USB to 24/192 coax recomendations?

Hey Guys,

Just checking to see if anyone has any recommendations for a USB to Coax converter they like that will do 24/192. When I look, all I see are DACs, not just pure converters



1 Like

Honestly, wasnt the kind of thing I expected to need a specific budget for. I assumed it was like asking what displayport cables people liked. I guess sub $40 is ideal, but if I cant get clean signal with that I am open t other options. The thing just is, if we start hitting a few hundred I may be better off getting a new mobo w/ spdif

I guess Ill ask this then. Would I be better off getting an add-on sound car with coax/optical out for $40?

EDIT: I think i should be able to use an HDMI out to coax/toslink from my onboard (all my GPU output are filled). Whats your take on the options at hand?

The reason it can cost significant amounts is the adapter becomes where the clock is generated for the audio signal, and at the high end low jitter clock sources get expensive.
If you can find one used the Schiit Eitr used to have a strong following for a budget device (it was $100 new), but it’s no longer available.
There are cheaper ones, there is a small list here

The other option is going HDMI to SPDIF, that’s just masking off wires and the computer is generating the clock, so it should be minimal cost.


oh! I didnt even think o that aspect!. so the best options in that case would 100% be HDMI (if I can) or just a soundcard with coax/toslink out it seems like (or at least that would get me further for cheaper)?

Maybe see if there are soundcards with SPDIF output for that cost. I remember in the PCI-days, this was somewhat common.

ESI U24 XL can do SPDIF I/O, no hands on experience with it. I have an ESI Soundcard I am very happy with. does not tell me its price because “Product can’t be shipped to Germany”

1 Like

optical out of a soundcard is easy to do for $50 or so, but coax doesnt seem to exist on any sound cards short of $400 or so (which is fine). Is that going to be the lowest latency method method I can do for the price?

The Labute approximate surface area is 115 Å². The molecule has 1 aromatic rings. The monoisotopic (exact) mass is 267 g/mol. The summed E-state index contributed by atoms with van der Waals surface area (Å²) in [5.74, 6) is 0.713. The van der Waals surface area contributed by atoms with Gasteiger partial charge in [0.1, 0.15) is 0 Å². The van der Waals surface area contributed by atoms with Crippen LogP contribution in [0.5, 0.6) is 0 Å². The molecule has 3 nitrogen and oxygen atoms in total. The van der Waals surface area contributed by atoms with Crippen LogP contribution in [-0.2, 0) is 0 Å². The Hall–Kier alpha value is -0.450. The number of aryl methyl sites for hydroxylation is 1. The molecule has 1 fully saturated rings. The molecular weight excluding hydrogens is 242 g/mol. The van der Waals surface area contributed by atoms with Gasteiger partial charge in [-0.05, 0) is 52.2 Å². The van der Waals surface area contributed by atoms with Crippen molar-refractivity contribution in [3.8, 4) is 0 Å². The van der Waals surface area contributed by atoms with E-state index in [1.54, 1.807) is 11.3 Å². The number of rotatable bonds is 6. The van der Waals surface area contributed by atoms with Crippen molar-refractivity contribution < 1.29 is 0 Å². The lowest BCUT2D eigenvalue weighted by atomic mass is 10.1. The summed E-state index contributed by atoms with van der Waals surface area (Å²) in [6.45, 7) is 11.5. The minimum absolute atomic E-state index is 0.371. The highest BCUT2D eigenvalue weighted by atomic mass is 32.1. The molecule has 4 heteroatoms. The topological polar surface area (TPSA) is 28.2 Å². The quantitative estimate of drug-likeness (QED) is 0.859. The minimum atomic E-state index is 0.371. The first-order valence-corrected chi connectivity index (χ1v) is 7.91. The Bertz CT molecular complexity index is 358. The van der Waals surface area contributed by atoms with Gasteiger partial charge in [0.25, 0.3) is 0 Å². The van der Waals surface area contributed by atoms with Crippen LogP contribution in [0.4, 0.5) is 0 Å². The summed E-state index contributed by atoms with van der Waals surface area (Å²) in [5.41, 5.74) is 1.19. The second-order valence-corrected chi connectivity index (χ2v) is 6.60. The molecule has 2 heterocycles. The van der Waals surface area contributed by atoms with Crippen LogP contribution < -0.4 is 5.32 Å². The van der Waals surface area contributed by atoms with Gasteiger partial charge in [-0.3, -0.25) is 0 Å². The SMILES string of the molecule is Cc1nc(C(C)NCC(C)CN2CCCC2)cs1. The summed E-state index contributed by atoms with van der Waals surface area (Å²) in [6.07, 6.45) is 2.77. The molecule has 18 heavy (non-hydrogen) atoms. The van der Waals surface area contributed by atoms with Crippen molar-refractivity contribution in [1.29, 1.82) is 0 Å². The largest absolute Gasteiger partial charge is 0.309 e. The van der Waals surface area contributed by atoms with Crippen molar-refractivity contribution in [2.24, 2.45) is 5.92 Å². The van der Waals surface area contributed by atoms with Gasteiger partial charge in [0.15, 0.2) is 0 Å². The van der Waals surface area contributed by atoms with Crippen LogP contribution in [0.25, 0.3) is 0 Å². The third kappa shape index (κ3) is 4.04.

No idea. I don’t have the means to check latency. That said, most latency comes from software being bad.

1 Like

lol. No worries. I was trying to think of setup in my mind and just realized it wont matter anyways. I think that will be the simplest solution at least though so I may go that way (especialy since HDMI to optical/coax arent cheap/common either)

OT: all this hassle is because the BTA30 is massively limited over USB input, but plays nice with both optical and coax. Is this a common thing with DACs?

Optical is going to have issues at 192kHz. Look for USB to SPDIF converter, or for HDMI audio extractor if you want to go with the HDMI path.

At under $40 most of the stuff looks the same, check the reviews to make sure it works.

From an electronics standpoint, there is a massive difference between SPDIF and TOSLINK (= coax and optical) versus USB.
Timing difficulties asside, USB requires good filtering on the delivered power. As far as I know, the single-chip USB to I2S implementations are kind of mediocre.
SPDIF and TOSLINK are better that way (I think there are DAC chips that directly accept SPDIF).

I hadnt heard of that. Mind if I ask how people feed their DACs if mobos/sound cards w/ coax are unavailible anymore and toslink doesnt go that high? Dont get me wrong, I dont have anything higher than that anyways, so its just a curious question

From an electronics standpoint, there is a massive difference between SPDIF and TOSLINK (= coax and optical) versus USB.

I get that they operate differently (and I hadn’t thought about clocks before it was mentioned here), but is it realy any harder to utilize? Or just different?

EDIT: I just reread this and realized it comes off kind of attacking (? not the right word, but you get it). I dont mean it like that at all so I tried to edit it to get rid of that. Just trying to understand where the limitations are.